Firm brings on former King & Ballow partner, two others
Nov 29, 2011 7:30 AM
State Sen. Tim Barnes's motion to dismiss an appeal filed by former state Sen. Rosalind Kurita seeking a reversal of the court's decision to uphold the decision of the state Democratic Party to strip her of the nomination for state Senate last November has been denied. Barnes sought to dismiss the appeal arguing that "if the Court ever had jurisdiction over the political questions at issue in this case, the passage of time and intervening events have divested it of such jurisdiction." Barnes' legal team asserted that due to the fact that Barnes has already won the general election against Kurita (as a write-in candidate) and that Barnes was seated by the state Senate with no objection that the problem is resolved. The court did not agree and the Kurita's appeal will be heard, likely sometime in June.
Apr 13, 2009 12:41 AM
Will decide whether to run for governor by end of legislative session
Jan 8, 2009 4:39 PM
If it's at all close, Tuesday may be a long night in Clarksville in the race between Democratic nominee Tim Barnes and write-in candidate Rosalind Kurita:
Koelman said after the polls close Tuesday, voting information is downloaded from the machines and vote totals will be printed on spreadsheets. Under the write-in category will be a total number of votes recorded, then each of those votes will also be printed out. Counting board members will then look at each of the printed names to determine if it is a valid vote. "The number of votes (for a particular write-in candidate) won't be known until we count them by hand," Koelman said. The counting process is likely to take longer in Montgomery County because of voter volume. Early voting accounted for 36,168 of the county's 90,063 register voters. Meanwhile, rural Houston County has 5,200 registered voters, and through 11 a.m. Wednesday, only 1,753 of them had voted early. As mentioned, Cheatham has nearly 24,000 registered voters with maybe half of that number participating in early voting. After Tuesday's election results are reported locally, and nationwide, vote counting in the 22nd District state Senate race will continue.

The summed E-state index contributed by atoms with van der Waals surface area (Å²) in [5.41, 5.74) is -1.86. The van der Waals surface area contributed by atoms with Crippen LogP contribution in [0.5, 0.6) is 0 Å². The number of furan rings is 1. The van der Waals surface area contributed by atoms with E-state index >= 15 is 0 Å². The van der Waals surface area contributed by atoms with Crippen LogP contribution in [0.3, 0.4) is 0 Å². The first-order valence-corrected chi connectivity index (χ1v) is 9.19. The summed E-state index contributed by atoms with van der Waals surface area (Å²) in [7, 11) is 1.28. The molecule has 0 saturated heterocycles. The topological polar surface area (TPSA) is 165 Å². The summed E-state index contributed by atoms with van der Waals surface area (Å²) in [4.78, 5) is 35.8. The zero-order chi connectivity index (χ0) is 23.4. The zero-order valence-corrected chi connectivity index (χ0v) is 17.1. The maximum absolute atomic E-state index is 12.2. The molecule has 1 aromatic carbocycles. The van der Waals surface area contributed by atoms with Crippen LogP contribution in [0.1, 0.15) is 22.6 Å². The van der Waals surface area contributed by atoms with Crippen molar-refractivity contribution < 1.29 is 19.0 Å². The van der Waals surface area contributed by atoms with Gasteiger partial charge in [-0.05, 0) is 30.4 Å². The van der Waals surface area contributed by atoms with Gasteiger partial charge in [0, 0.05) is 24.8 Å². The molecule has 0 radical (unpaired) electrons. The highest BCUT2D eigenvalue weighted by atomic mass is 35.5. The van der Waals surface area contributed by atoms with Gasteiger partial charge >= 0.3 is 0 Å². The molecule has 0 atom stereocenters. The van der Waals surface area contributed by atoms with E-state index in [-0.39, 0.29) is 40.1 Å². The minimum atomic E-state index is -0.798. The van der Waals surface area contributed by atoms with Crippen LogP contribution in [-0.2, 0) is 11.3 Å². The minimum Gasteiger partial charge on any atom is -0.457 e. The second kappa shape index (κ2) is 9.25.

Nov 3, 2008 12:55 PM
Sean Braisted asserts that State Senator Rosalind Kurita finally showed her true colors as a "Republican" when she contributed a sizable sum to the Tennessee Republican's Legislative Campaign Committee. Now, let's get this straight. Rosalind Kurita is a pro-choice nanny-statist. Always has been, always will be. If she wanted to be a crypto-Republican, she would have ran straight-up as an Independent in her relection bid instead of running as a Democrat, the only way she could could lose. What exactly would you have her do? Contribute money to the party that ousted her? Please. While we all like to talk about political parties as though they are about principles and ideas, in the end, parties are just a means to an end. That end, of course, being political power. Parties are not think tanks. They are not universities. They are entities created to achieve electoral victories Republicans out of pure political opportunism are helping her as best they can. She is returning the favor. It's just politics, pure and simple. Kurita needs to get elected. Democrats won't help. Republicans will. But Kurita is Kurita. I haven't seen her change a ideological or policy position to suit her new political friends. You can call her a "Republican" if that makes you feel better, but if you believe that she is any less a champion of the progressive ideals that many would call "Democratic", you are fooling yourself. She may have drew first blood by expressing her disgust with the good ole boy Dixiecrat Democratic leadership in the Senate by voting for Republican Speaker Ron Ramsey, but it didn't have to end this way. The Democratic Party pushed her away just as much more than she pulled away from it.
Nov 2, 2008 11:27 PM
Rosalind Kurita is not on the ballot in her race for re-election to the state Senate yet the Democratic Party wants to remind you that she is running -- and that she allegedly violated campaign finance law: